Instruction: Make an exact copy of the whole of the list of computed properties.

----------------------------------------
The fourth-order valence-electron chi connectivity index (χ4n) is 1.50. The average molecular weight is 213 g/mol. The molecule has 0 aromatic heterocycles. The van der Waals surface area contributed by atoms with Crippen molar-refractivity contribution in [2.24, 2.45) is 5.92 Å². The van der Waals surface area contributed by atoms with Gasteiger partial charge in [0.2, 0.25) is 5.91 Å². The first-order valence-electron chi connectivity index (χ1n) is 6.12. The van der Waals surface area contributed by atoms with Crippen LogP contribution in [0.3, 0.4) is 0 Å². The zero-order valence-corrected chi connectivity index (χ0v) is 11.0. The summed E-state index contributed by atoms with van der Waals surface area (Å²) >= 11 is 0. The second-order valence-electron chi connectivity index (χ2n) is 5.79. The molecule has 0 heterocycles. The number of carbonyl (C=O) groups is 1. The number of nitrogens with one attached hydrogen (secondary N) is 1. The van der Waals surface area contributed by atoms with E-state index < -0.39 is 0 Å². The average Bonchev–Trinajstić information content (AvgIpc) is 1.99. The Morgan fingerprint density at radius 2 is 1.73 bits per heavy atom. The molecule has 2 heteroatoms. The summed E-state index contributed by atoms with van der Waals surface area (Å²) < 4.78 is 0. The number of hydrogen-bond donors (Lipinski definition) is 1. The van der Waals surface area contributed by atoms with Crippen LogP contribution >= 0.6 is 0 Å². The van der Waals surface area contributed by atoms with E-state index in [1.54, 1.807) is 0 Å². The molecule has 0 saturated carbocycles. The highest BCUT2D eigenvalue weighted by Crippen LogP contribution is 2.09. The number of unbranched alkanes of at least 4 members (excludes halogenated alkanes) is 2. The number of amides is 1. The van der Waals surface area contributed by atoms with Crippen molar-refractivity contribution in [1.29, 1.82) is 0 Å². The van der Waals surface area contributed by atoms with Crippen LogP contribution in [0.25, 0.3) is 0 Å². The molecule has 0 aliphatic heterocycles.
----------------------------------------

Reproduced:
The fourth-order valence-electron chi connectivity index (χ4n) is 1.50. The average molecular weight is 213 g/mol. The molecule has 0 aromatic heterocycles. The van der Waals surface area contributed by atoms with Crippen molar-refractivity contribution in [2.24, 2.45) is 5.92 Å². The van der Waals surface area contributed by atoms with Gasteiger partial charge in [0.2, 0.25) is 5.91 Å². The first-order valence-electron chi connectivity index (χ1n) is 6.12. The van der Waals surface area contributed by atoms with Crippen LogP contribution in [0.3, 0.4) is 0 Å². The zero-order valence-corrected chi connectivity index (χ0v) is 11.0. The summed E-state index contributed by atoms with van der Waals surface area (Å²) >= 11 is 0. The second-order valence-electron chi connectivity index (χ2n) is 5.79. The molecule has 0 heterocycles. The number of carbonyl (C=O) groups is 1. The number of nitrogens with one attached hydrogen (secondary N) is 1. The van der Waals surface area contributed by atoms with E-state index < -0.39 is 0 Å². The average Bonchev–Trinajstić information content (AvgIpc) is 1.99. The Morgan fingerprint density at radius 2 is 1.73 bits per heavy atom. The molecule has 2 heteroatoms. The summed E-state index contributed by atoms with van der Waals surface area (Å²) < 4.78 is 0. The number of hydrogen-bond donors (Lipinski definition) is 1. The van der Waals surface area contributed by atoms with Crippen LogP contribution >= 0.6 is 0 Å². The van der Waals surface area contributed by atoms with E-state index in [1.54, 1.807) is 0 Å². The molecule has 0 saturated carbocycles. The highest BCUT2D eigenvalue weighted by Crippen LogP contribution is 2.09. The number of unbranched alkanes of at least 4 members (excludes halogenated alkanes) is 2. The number of amides is 1. The van der Waals surface area contributed by atoms with Crippen molar-refractivity contribution in [1.29, 1.82) is 0 Å². The van der Waals surface area contributed by atoms with Crippen LogP contribution in [0.25, 0.3) is 0 Å². The molecule has 0 aliphatic heterocycles.